How Much Hair Loss is Normal?

Published March 2nd, 2021 by Erik Rivera
Fact Checked by
Camille Freking
Medically Reviewed:
Dr. Gerardo Sison
Updated Date: Mar 10th, 2021

We all notice stray hair strands lying around from time to time, but no one wants to experience more hair loss than usual. Despite the fact that hair loss is extremely common in people of both genders, it is a source of embarrassment for many, and most people want to prevent hair loss if possible. 

If you’ve noticed more loose hair than usual lately, you may be wondering how much hair loss is normal. 

How much hair loss is normal?

Everyone has noticed strands of hair caught in their hairbrush or in the drain in the shower when shampooing their hair. While some hair loss is normal, we all want a thick, full head of hair, so seeing too much loose hair can be nerve wracking. 

The good news is that everyone will lose some amount of hair each day no matter how young or old you are or what your gender is, but how much hair loss is normal?

The American Academy of Dermatologists reports that the average person will lose between 50 and 100 hairs per day. Women tend to lose a lot of hair than men each day due in part to styling choices that can encourage hair loss, such as tight ponytails or braids, as well as the use of hair dye and other products that can damage and cause breakage to the hair. 

Of course, no one is going around counting their loose hairs, but normal hair loss generally occurs in the form of individual strands rather than clumps of hair. If you start to notice more hair than usual left over on your pillow in the morning, clogging up the shower drain, or caught in your hairbrush, you may be experiencing abnormal hair loss. 

Don't miss out on savings!

Get the best ways to save on your prescriptions delivered to your inbox.

Blog Newsletter Form
By signing up, I agree to USA Rx's terms of service and privacy policy.

What is the difference between hair loss and hair shedding?

When you think about the stray hairs you find lying around, it’s easy to think of this as hair loss. However, a more accurate description would be hair shedding. 

Hair shedding is the loss of hair while hair growth is still occurring. When more than 100 hairs are lost per day on a regular basis, it can be said that a person is experiencing a medical condition called telogen effluvium, or excessive hair shedding.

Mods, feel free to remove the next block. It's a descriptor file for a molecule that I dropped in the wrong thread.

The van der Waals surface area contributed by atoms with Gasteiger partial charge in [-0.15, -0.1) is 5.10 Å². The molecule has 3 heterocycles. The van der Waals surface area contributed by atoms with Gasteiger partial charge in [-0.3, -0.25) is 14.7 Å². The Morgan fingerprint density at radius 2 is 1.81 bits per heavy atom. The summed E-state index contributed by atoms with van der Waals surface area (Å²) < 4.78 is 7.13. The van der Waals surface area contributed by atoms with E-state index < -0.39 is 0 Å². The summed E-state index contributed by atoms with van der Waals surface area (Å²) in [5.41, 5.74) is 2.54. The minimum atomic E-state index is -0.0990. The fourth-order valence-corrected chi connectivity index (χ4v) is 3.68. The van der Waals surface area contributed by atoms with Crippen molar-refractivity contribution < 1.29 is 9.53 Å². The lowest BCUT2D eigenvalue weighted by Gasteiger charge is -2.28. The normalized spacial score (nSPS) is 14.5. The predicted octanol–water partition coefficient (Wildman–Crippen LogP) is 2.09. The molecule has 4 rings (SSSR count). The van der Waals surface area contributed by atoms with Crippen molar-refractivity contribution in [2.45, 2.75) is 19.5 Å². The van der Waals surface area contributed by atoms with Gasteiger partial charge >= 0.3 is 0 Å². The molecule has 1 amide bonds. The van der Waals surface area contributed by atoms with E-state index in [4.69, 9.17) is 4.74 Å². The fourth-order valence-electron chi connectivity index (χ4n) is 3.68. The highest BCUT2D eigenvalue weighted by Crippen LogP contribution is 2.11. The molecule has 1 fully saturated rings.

Excessive hair shedding is usually attributed to one of the following factors:

  • Significant weight loss (20 pounds or more)
  • Experiencing significant emotional or mental stress, such as job loss or divorce
  • Surgical recovery
  • Discontinuation of birth control
  • Childbirth
  • High fever
  • Recovery from serious illness

For the most part, people who experience excessive hair shedding may notice increased hair loss several months after the onset of a stressful event, such as childbirth. 

For example, women who have recently given birth typically find that they experience significant hair loss beginning about two months after childbirth and lose the most hair about four months after childbirth. When the physical or emotional stressor is resolved, the hair usually grows back and normal fullness is restored.

By contrast, hair loss occurs when the hair falls out but no growth occurs because something is stopping new hair from growing. Hair loss is referred to by the medical term anagen effluvium, and it usually does not resolve on its own without some action on the part of the individual experiencing the hair loss. 

Common causes of hair loss include:

  • Hereditary conditions such as male pattern baldness or female pattern baldness
  • Certain medications and medical treatments
  • Hairstyles that pull on the hair, such as cornrows or tight ponytails
  • Trichotillomania, a compulsion to pull out one’s hair from the body or scalp
  • Autoimmune disorders and immune system reactions
  • Harsh hair care products or treatments such as heat styling

If you suspect that you’re experiencing hair loss, it’s important to speak to your doctor about what you’re experiencing before you make any changes to your medications or daily routine.

What are the differences between hair loss in men and women?

There are some important differences between the causes of hair loss for men and women. 

As noted previously, women tend to lose more hair in general than men do. This is due in part to hair styling choices and the use of certain products or dyes that can exacerbate hair loss, but another major reason why women lose their hair is hormonal changes that occur during pregnancy, after childbirth, and during menopause. Hair loss that occurs after childbirth is usually temporary and will begin to resolve itself within six to nine months, but hair loss that occurs after menopause may be more stubborn. 

More than half of women will experience signs of female pattern baldness in their life cycle, also known as androgenic alopecia, by the age of 70. Women will typically notice thinning hair all over the scalp, while men are more likely to experience a receding hairline or thinning hair on the crown of the head.